When it comes to the coronavirus, “the shared concern has not led to a shared approach. It has divided people and not brought them together,” he said. “From the masks to their kids going to school to the vaccine, every single aspect of our lives right now is being run through a political filter and people are being forced to pick a side.”
In Utah, a state that hasn’t voted for a Democrat for president since 1964, that’s the GOP. As a result, Trump “is not catching the blame, or the entire amount of the blame” for how Utahns view the nation, Perry said, although he noted the president’s numbers are not as high as might be expected for a Republican presidential candidate.
Nationally, Trump is trailing Biden 49% to 43.1%, according to an average of key polling from around the country compiled by Real Clear Politics. Trump took Utah in 2016 with 45.5% of the vote, his lowest level of support in any of the states he won.
Chris Karpowitz, co-director of the BYU Center for the Study of Elections and Democracy, suggested Utahns not seeing the country as better off during Trump’s first term should set off alarm bells for his campaign given that the state is a Republican stronghold.
“Presidential votes are a referendum not only on the performance of the incumbent but the general state of the nation. I think that is at least some recognition that the nation is experiencing significant difficulties right now,” Karpowitz said, even if voters feel good about their own situation.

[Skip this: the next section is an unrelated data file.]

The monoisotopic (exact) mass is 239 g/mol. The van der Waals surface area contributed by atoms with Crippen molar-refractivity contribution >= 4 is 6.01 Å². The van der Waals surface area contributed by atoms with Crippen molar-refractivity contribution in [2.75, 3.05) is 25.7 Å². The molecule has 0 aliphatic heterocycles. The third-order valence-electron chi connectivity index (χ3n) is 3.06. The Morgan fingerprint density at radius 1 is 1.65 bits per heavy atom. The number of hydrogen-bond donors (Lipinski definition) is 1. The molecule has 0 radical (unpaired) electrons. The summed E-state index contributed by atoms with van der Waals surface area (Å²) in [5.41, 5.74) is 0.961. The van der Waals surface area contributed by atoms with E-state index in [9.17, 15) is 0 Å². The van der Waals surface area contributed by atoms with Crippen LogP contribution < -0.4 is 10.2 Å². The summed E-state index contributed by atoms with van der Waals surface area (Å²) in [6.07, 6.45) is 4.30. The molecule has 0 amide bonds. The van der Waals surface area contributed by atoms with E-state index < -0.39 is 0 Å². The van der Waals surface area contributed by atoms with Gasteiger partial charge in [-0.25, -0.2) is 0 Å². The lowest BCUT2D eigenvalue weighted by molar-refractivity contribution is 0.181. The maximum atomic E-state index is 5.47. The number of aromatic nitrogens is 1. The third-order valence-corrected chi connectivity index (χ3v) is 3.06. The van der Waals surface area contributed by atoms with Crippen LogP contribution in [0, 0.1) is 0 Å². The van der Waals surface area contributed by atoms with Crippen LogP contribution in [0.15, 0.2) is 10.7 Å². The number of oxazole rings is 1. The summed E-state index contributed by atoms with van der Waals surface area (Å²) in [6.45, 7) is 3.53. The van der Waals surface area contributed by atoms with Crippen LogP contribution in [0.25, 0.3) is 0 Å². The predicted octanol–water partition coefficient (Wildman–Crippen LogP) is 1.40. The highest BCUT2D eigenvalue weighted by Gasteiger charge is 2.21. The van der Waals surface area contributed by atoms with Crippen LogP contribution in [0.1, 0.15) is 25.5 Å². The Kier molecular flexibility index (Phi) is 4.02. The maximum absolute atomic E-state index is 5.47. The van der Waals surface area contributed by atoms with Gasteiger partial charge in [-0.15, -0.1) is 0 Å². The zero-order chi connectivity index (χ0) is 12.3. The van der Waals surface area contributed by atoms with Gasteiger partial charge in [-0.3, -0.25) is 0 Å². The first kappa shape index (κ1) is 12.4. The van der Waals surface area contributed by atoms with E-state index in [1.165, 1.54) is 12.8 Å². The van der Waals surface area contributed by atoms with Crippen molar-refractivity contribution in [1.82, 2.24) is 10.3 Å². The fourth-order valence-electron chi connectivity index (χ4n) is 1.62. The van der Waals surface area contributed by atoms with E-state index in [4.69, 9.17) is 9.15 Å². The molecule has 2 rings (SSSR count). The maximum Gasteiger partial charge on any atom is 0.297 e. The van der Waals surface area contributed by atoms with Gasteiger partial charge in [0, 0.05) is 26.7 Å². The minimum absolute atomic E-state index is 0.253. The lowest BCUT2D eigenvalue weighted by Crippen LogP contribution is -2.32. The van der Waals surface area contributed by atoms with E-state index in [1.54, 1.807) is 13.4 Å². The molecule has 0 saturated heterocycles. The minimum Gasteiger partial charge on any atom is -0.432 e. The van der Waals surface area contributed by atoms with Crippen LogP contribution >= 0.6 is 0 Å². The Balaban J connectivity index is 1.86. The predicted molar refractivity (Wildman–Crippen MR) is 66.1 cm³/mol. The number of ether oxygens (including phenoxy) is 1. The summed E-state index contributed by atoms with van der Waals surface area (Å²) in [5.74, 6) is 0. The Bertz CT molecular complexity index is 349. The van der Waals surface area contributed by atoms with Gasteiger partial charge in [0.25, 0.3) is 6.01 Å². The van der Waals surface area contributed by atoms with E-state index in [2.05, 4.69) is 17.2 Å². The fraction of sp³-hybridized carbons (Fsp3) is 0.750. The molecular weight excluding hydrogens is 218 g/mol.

“That does not bode well nationwide for the incumbent president. Again, we’re a very red state. Republicans heavily outnumber Democrats and independents,” he said. “In a different environment with a slightly different mix of voters, those sorts of judgments could be seriously damaging to an incumbent.”
Utah, though, may still give Trump another win in November because “the partisan label really does matter for a large number of voters,” the political science professor said. But even if “Utah’s a comfortable victory for the Trump campaign, there’s enough warning signs, if they’re showing up here in Utah ... there’s cause for some worry.”
Longtime Utah Trump supporter Don Peay said the president’s support in the state has grown since 2016 and will get a boost from new endorsements in the coming weeks that will include BYU athletes and business leaders. He declined to be more specific.
“Instead of just being passive, they’re going to be vocal, outspoken supporters of the president. So in terminology, Trump has converted a lot of Utah people because of his actions and results,” Peay said. “Their coming out, if you will, is representative of how people feel.”
He said Utahns who back Trump see Biden as “a straw man” for the agenda of the radical left. He said Utahns believe the country is not better off because of the policies of Democratic-run cities and states and don’t blame Trump. In places with “a conservative-based lifestyle, people are pretty happy,” Peay said.
Scott Howell, a former Democratic Utah Senate leader and surrogate for Biden, said he believes the poll shows that the controversies surrounding the pandemic have helped energize the extreme wing of the Republican Party in Utah.
He said Trump should be seen as “failing” because most Utahns see the country as not improving during his time in office.
“We are continuing to pivot to the positive. We’re not out attacking,” Howell said, adding the campaign can’t keep up with the demand for Biden yard signs.
“I’m not giving up hope at all.”